LONDON (AP) — An inquiry has found that Britain’s domestic intelligence agency didn’t act swiftly enough on key information and missed a significant opportunity to prevent the suicide bombing that killed 22 people at a 2017 Ariana Grande concert in northwest England.
Retired judge John Saunders led the inquiry into the Manchester Arena attack.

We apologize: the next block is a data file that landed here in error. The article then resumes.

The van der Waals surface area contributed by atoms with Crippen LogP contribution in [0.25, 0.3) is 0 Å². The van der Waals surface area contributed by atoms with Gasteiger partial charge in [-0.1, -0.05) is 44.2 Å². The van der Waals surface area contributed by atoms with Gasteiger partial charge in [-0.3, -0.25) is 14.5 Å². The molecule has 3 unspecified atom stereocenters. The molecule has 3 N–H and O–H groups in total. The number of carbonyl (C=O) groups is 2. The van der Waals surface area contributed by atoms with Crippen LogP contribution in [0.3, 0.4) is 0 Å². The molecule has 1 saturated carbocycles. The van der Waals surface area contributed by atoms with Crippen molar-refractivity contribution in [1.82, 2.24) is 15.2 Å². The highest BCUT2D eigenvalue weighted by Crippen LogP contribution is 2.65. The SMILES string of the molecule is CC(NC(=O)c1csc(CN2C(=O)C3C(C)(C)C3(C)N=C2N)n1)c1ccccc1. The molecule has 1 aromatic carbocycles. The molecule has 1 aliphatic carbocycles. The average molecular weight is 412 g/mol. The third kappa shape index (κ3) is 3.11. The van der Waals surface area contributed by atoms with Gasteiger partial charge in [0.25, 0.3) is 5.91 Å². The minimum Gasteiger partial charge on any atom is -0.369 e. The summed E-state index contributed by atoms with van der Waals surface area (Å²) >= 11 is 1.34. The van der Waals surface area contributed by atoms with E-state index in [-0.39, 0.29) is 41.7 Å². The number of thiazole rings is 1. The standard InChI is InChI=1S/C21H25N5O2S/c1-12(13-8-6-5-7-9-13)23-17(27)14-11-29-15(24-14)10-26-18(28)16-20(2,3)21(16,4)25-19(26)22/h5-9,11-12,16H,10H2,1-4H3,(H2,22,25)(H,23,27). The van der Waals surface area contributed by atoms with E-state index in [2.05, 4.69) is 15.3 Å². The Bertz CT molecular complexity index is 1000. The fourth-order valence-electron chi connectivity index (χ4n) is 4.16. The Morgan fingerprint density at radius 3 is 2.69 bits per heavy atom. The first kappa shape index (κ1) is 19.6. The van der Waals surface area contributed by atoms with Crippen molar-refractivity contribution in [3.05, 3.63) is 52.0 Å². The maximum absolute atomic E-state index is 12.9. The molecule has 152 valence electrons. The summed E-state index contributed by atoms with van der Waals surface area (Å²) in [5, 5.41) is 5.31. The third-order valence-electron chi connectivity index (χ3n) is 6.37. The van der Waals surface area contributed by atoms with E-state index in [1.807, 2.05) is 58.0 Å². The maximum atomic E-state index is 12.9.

He said that one MI5 officer admitted they considered intelligence about suicide bomber Salman Abedi to be a possible national security concern but didn’t discuss it with colleagues quickly enough.
MI5 director general Ken McCallum said he was “profoundly sorry.”
The 22-year-old Abedi set off a knapsack bomb in the arena’s foyer at the end of the May 2017 concert as thousands of young fans were leaving the pop star’s show.
Abedi died in the explosion.